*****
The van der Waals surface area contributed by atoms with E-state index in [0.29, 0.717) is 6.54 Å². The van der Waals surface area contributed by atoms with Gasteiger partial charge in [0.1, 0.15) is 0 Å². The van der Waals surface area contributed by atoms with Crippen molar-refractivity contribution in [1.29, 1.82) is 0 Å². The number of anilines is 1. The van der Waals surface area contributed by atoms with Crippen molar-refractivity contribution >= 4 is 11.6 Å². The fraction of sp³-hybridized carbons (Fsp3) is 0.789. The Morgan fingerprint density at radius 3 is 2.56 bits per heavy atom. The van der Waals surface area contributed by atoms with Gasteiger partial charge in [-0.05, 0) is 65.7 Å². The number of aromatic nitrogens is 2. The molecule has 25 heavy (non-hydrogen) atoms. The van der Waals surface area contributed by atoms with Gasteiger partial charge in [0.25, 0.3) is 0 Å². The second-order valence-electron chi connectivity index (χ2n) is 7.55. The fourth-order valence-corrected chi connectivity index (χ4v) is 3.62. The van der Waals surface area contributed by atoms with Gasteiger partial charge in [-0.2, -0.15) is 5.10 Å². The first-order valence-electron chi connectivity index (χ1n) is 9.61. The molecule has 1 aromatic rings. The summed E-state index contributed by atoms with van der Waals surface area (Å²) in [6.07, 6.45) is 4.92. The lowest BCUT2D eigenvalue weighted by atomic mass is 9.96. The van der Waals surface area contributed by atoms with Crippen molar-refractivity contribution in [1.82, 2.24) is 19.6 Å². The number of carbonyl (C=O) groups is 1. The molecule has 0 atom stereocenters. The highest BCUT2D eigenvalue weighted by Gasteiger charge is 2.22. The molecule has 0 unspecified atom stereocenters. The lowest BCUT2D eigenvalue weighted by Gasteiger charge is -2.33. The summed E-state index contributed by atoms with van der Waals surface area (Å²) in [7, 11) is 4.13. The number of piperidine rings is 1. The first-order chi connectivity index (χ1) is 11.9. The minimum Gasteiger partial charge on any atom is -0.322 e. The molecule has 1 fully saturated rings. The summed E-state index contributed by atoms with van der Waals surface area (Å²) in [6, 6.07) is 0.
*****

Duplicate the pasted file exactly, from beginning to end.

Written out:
The van der Waals surface area contributed by atoms with E-state index in [0.29, 0.717) is 6.54 Å². The van der Waals surface area contributed by atoms with Gasteiger partial charge in [0.1, 0.15) is 0 Å². The van der Waals surface area contributed by atoms with Crippen molar-refractivity contribution in [1.29, 1.82) is 0 Å². The number of anilines is 1. The van der Waals surface area contributed by atoms with Crippen molar-refractivity contribution >= 4 is 11.6 Å². The fraction of sp³-hybridized carbons (Fsp3) is 0.789. The Morgan fingerprint density at radius 3 is 2.56 bits per heavy atom. The van der Waals surface area contributed by atoms with Gasteiger partial charge in [-0.05, 0) is 65.7 Å². The number of aromatic nitrogens is 2. The molecule has 25 heavy (non-hydrogen) atoms. The van der Waals surface area contributed by atoms with Gasteiger partial charge in [0.25, 0.3) is 0 Å². The second-order valence-electron chi connectivity index (χ2n) is 7.55. The fourth-order valence-corrected chi connectivity index (χ4v) is 3.62. The van der Waals surface area contributed by atoms with Gasteiger partial charge in [-0.2, -0.15) is 5.10 Å². The first-order valence-electron chi connectivity index (χ1n) is 9.61. The molecule has 1 aromatic rings. The summed E-state index contributed by atoms with van der Waals surface area (Å²) in [6.07, 6.45) is 4.92. The lowest BCUT2D eigenvalue weighted by atomic mass is 9.96. The van der Waals surface area contributed by atoms with Crippen molar-refractivity contribution in [1.82, 2.24) is 19.6 Å². The number of carbonyl (C=O) groups is 1. The molecule has 0 atom stereocenters. The highest BCUT2D eigenvalue weighted by Gasteiger charge is 2.22. The molecule has 0 unspecified atom stereocenters. The lowest BCUT2D eigenvalue weighted by Gasteiger charge is -2.33. The summed E-state index contributed by atoms with van der Waals surface area (Å²) in [7, 11) is 4.13. The number of piperidine rings is 1. The first-order chi connectivity index (χ1) is 11.9. The minimum Gasteiger partial charge on any atom is -0.322 e. The molecule has 1 fully saturated rings. The summed E-state index contributed by atoms with van der Waals surface area (Å²) in [6, 6.07) is 0.